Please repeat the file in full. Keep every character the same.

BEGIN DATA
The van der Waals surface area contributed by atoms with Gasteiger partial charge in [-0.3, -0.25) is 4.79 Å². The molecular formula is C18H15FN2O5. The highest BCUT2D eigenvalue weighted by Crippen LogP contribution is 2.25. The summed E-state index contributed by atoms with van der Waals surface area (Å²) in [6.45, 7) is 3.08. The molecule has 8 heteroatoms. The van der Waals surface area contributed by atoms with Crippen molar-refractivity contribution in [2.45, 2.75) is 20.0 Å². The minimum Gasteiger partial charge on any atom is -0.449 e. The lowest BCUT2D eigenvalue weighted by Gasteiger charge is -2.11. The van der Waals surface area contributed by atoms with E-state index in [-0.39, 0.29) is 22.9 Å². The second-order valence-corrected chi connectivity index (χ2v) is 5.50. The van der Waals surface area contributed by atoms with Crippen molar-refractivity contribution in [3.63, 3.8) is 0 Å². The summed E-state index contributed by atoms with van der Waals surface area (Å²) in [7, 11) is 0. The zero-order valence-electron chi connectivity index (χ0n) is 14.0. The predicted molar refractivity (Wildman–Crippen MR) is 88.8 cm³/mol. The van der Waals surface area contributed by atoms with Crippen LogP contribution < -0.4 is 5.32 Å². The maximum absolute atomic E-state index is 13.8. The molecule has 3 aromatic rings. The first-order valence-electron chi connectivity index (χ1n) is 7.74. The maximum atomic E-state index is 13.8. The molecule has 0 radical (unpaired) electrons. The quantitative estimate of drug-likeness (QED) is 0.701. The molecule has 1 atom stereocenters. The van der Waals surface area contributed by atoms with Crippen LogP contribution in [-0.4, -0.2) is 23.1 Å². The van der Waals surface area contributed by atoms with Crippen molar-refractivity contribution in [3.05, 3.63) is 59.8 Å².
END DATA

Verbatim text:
The van der Waals surface area contributed by atoms with Gasteiger partial charge in [-0.3, -0.25) is 4.79 Å². The molecular formula is C18H15FN2O5. The highest BCUT2D eigenvalue weighted by Crippen LogP contribution is 2.25. The summed E-state index contributed by atoms with van der Waals surface area (Å²) in [6.45, 7) is 3.08. The molecule has 8 heteroatoms. The van der Waals surface area contributed by atoms with Crippen molar-refractivity contribution in [2.45, 2.75) is 20.0 Å². The minimum Gasteiger partial charge on any atom is -0.449 e. The lowest BCUT2D eigenvalue weighted by Gasteiger charge is -2.11. The van der Waals surface area contributed by atoms with E-state index in [-0.39, 0.29) is 22.9 Å². The second-order valence-corrected chi connectivity index (χ2v) is 5.50. The van der Waals surface area contributed by atoms with Crippen molar-refractivity contribution in [3.63, 3.8) is 0 Å². The summed E-state index contributed by atoms with van der Waals surface area (Å²) in [7, 11) is 0. The zero-order valence-electron chi connectivity index (χ0n) is 14.0. The predicted molar refractivity (Wildman–Crippen MR) is 88.8 cm³/mol. The van der Waals surface area contributed by atoms with Crippen LogP contribution < -0.4 is 5.32 Å². The maximum absolute atomic E-state index is 13.8. The molecule has 3 aromatic rings. The first-order valence-electron chi connectivity index (χ1n) is 7.74. The maximum atomic E-state index is 13.8. The molecule has 0 radical (unpaired) electrons. The quantitative estimate of drug-likeness (QED) is 0.701. The molecule has 1 atom stereocenters. The van der Waals surface area contributed by atoms with Crippen LogP contribution in [-0.4, -0.2) is 23.1 Å². The van der Waals surface area contributed by atoms with Crippen molar-refractivity contribution in [3.05, 3.63) is 59.8 Å².